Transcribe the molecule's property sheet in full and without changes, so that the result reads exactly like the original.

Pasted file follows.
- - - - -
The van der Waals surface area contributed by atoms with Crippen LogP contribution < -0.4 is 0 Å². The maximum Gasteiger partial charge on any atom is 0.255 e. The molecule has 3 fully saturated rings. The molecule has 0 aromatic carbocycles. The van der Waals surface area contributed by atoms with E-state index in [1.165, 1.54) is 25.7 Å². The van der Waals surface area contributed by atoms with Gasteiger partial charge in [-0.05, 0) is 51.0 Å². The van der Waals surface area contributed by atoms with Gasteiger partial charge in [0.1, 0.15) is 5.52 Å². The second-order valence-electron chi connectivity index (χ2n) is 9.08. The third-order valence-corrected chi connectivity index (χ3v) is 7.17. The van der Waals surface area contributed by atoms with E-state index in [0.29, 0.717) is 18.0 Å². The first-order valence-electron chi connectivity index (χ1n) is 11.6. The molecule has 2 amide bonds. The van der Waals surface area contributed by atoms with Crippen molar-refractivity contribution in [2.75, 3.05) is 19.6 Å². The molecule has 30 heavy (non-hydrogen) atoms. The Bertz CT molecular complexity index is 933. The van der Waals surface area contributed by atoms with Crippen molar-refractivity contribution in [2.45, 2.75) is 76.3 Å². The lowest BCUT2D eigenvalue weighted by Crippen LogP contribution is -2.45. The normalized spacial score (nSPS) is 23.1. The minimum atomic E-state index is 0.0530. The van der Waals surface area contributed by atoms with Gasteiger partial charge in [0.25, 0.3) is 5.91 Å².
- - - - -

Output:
The van der Waals surface area contributed by atoms with Crippen LogP contribution < -0.4 is 0 Å². The maximum Gasteiger partial charge on any atom is 0.255 e. The molecule has 3 fully saturated rings. The molecule has 0 aromatic carbocycles. The van der Waals surface area contributed by atoms with E-state index in [1.165, 1.54) is 25.7 Å². The van der Waals surface area contributed by atoms with Gasteiger partial charge in [-0.05, 0) is 51.0 Å². The van der Waals surface area contributed by atoms with Gasteiger partial charge in [0.1, 0.15) is 5.52 Å². The second-order valence-electron chi connectivity index (χ2n) is 9.08. The third-order valence-corrected chi connectivity index (χ3v) is 7.17. The van der Waals surface area contributed by atoms with E-state index in [0.29, 0.717) is 18.0 Å². The first-order valence-electron chi connectivity index (χ1n) is 11.6. The molecule has 2 amide bonds. The van der Waals surface area contributed by atoms with Crippen molar-refractivity contribution in [2.75, 3.05) is 19.6 Å². The molecule has 30 heavy (non-hydrogen) atoms. The Bertz CT molecular complexity index is 933. The van der Waals surface area contributed by atoms with Crippen molar-refractivity contribution in [2.45, 2.75) is 76.3 Å². The lowest BCUT2D eigenvalue weighted by Crippen LogP contribution is -2.45. The normalized spacial score (nSPS) is 23.1. The minimum atomic E-state index is 0.0530. The van der Waals surface area contributed by atoms with Gasteiger partial charge in [0.25, 0.3) is 5.91 Å².